Data Discovery

What Does Data Discovery Mean?

Data discovery, in the context of IT, is the process of extracting actionable patterns from data. The extraction is generally performed by humans or, in certain cases, by artificial intelligence systems. The data presented is typically in a visual format and may look like a dashboard, depending on how it is presented in the application.


Techopedia Explains Data Discovery

Data discovery is a type of data use that relies, in large part, on technologies that have enabled the aggregation and use of big data. Big data sets are composed of large and heterogeneous types of data that are fed into business systems for the purpose of gaining business intelligence (BI).

In data discovery, humans – or, in some cases, certain types of artificial intelligence technologies – look at data from various sources and try to extract important or meaningful information from that data. This is done in order to support various business objectives. Data discovery tools use a variety of methods such as heat maps, pivot tables, pie charts, bar graphs and geographical maps to help users accomplish their goals.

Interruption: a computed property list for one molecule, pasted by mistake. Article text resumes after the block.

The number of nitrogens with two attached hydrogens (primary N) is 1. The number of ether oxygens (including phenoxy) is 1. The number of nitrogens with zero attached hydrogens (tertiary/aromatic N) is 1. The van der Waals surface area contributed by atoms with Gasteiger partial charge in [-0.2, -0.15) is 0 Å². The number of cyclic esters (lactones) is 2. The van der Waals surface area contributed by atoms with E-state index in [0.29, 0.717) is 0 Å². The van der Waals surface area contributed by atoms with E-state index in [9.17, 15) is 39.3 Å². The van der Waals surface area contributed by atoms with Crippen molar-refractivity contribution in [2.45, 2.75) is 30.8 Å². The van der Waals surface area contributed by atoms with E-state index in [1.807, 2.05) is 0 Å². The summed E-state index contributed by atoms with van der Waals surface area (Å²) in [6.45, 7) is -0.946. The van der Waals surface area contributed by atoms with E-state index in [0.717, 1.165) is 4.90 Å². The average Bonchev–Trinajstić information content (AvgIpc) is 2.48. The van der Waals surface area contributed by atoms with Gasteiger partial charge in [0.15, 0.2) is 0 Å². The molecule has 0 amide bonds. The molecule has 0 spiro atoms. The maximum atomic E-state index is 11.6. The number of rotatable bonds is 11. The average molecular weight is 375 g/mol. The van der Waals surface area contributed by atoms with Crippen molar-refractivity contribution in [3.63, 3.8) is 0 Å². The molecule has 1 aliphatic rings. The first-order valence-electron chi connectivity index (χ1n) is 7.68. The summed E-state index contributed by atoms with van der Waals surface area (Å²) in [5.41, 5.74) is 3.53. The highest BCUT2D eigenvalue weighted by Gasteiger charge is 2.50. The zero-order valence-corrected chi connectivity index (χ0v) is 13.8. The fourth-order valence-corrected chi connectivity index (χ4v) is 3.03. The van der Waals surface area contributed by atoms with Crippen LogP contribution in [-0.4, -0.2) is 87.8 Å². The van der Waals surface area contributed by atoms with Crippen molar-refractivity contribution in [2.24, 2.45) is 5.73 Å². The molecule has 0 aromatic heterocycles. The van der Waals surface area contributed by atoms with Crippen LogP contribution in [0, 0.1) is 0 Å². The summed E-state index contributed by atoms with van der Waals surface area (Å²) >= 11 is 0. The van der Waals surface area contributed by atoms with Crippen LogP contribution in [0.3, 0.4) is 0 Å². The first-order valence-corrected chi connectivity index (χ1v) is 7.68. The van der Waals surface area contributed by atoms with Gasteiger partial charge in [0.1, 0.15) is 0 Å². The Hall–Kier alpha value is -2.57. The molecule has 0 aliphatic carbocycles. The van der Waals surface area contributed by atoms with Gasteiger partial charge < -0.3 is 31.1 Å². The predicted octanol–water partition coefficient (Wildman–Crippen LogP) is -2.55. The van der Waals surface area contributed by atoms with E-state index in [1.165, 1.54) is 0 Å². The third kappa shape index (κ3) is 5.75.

Some experts see data discovery as similar to data mining, which is a process used by some companies to try to extract actionable data from a large data set. In some ways, data discovery may also be explained by its similarity to electronic discovery (e-discovery); in e-discovery, which often pertains to the legal field, assigned IT professionals extract data from large data sets that may be applicable or relevant to a case or process. The idea of data discovery takes a similar approach – sifting through a large field of data for relevant and actionable items that stand out.


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Margaret Rouse
Technology Expert

Margaret is an award-winning technical writer and teacher known for her ability to explain complex technical subjects to a non-technical business audience. Over the past twenty years, her IT definitions have been published by Que in an encyclopedia of technology terms and cited in articles by the New York Times, Time Magazine, USA Today, ZDNet, PC Magazine, and Discovery Magazine. She joined Techopedia in 2011. Margaret's idea of a fun day is helping IT and business professionals learn to speak each other’s highly specialized languages.